A startup I worked for briefly shared its office with another. They were working on their MVP. We shared some resources, and I got to observe the entire process of development. I hung out with the founders’ post-work hours, too, and it was evident that they understood design and research and its value to the table. But at the same time, I wasn’t sure why they weren’t doing it and why they did not have even one designer in the team. When asked, they said they were, in fact, actively looking for designers. Still, most applicants they had found were either front-end developers calling themselves ‘UX/UI designers’ or were unaffordable.

Companies I worked at showed signs of such behavior most times except under challenging circumstances of close deadlines coupled with low developer bandwidth. For example, once a new feature was requested by a potential client after the product demo. It was a big client, and everybody went berserk to make it happen. The engineers started right away, and I was asked to create mockups for the interfaces to fit the new feature somewhere. I do not complain as long as this is a temporary process executed in emergencies, but some companies and their teams have done this as the norm.

I am trying to illustrate that while some might be oblivious to the power of design, design is higher up on Maslow’s hierarchy of needs for product companies, especially early-stage startups, on limited resources. The most important things for them are revenues and growth. Designers empathize with users naturally, but we must empathize with the business and its needs too.

The gap between the understanding of design by designers and non-designers is something we can bridge by educating and informing our teammates, showing them our processes, and having them in designer meetings. This is in no way the solution to all problems but is the first step.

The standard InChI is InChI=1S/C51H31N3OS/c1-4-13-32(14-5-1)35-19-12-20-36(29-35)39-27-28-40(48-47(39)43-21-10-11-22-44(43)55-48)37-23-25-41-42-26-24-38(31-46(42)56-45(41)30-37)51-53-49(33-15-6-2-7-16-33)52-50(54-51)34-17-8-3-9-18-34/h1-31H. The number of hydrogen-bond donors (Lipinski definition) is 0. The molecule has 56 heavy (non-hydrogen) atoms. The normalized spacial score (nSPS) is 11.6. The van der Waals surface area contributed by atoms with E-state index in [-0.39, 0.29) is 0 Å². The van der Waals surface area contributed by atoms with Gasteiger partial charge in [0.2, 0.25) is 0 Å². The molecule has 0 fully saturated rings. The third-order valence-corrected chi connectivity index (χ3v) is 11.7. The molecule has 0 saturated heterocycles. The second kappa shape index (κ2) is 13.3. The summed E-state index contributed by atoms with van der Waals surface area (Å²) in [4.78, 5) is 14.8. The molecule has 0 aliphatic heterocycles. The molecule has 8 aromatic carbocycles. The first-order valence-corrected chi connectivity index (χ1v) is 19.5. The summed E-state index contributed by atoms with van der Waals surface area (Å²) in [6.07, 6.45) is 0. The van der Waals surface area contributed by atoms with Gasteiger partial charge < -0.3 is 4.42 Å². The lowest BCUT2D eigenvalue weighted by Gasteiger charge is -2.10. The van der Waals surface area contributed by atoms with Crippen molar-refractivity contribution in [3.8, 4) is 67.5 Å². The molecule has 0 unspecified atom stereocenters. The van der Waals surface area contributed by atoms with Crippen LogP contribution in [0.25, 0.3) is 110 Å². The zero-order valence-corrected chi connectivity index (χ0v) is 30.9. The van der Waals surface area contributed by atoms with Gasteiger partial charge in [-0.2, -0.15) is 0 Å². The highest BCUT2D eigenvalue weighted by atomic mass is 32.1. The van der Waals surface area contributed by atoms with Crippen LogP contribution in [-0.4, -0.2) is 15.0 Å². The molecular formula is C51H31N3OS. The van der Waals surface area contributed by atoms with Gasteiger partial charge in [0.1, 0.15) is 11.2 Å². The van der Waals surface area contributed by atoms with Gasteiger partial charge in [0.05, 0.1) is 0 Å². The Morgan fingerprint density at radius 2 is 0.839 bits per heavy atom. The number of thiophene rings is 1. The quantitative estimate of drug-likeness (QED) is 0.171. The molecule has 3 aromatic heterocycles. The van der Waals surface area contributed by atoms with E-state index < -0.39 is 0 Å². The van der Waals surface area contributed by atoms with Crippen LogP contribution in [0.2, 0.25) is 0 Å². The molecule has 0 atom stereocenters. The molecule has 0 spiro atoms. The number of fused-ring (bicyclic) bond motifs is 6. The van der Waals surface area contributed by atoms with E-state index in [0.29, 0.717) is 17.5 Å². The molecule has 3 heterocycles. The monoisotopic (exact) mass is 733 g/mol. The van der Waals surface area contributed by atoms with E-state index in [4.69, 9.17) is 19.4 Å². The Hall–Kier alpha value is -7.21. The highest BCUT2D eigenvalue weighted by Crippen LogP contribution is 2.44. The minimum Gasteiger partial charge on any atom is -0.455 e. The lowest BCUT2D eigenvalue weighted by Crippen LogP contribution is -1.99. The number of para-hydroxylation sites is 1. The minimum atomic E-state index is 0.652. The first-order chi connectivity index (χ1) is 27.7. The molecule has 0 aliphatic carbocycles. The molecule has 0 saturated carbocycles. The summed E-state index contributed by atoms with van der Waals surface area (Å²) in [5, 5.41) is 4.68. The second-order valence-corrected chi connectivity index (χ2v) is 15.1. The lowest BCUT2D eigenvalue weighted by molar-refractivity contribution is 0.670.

The misconception that the design process takes time is the root of all evil. But design decisions are constantly being made whether a designer is involved or not. If engineers, marketing heads, or CEOs are making these decisions, and they don’t understand design, the product will probably need to be redesigned. For them, it’s about the visceral layers, the fonts, and the branding. But they must understand that design is how it works. It’s designed if the right goals for the customers(read users) have been identified, and users can achieve their goals. It’s common to get excited by the idea of having a new and exciting feature, but if that doesn’t solve a real user problem, the team isn’t just wasting their time, but more importantly, the user's time.

Behavioral and attitudinal shifts are slow to change problems. And people want solutions that work instantly. In an article for Wall Street Journal, Braden Kowitz talks about how in the context of a startup, design isn’t taken seriously.[1]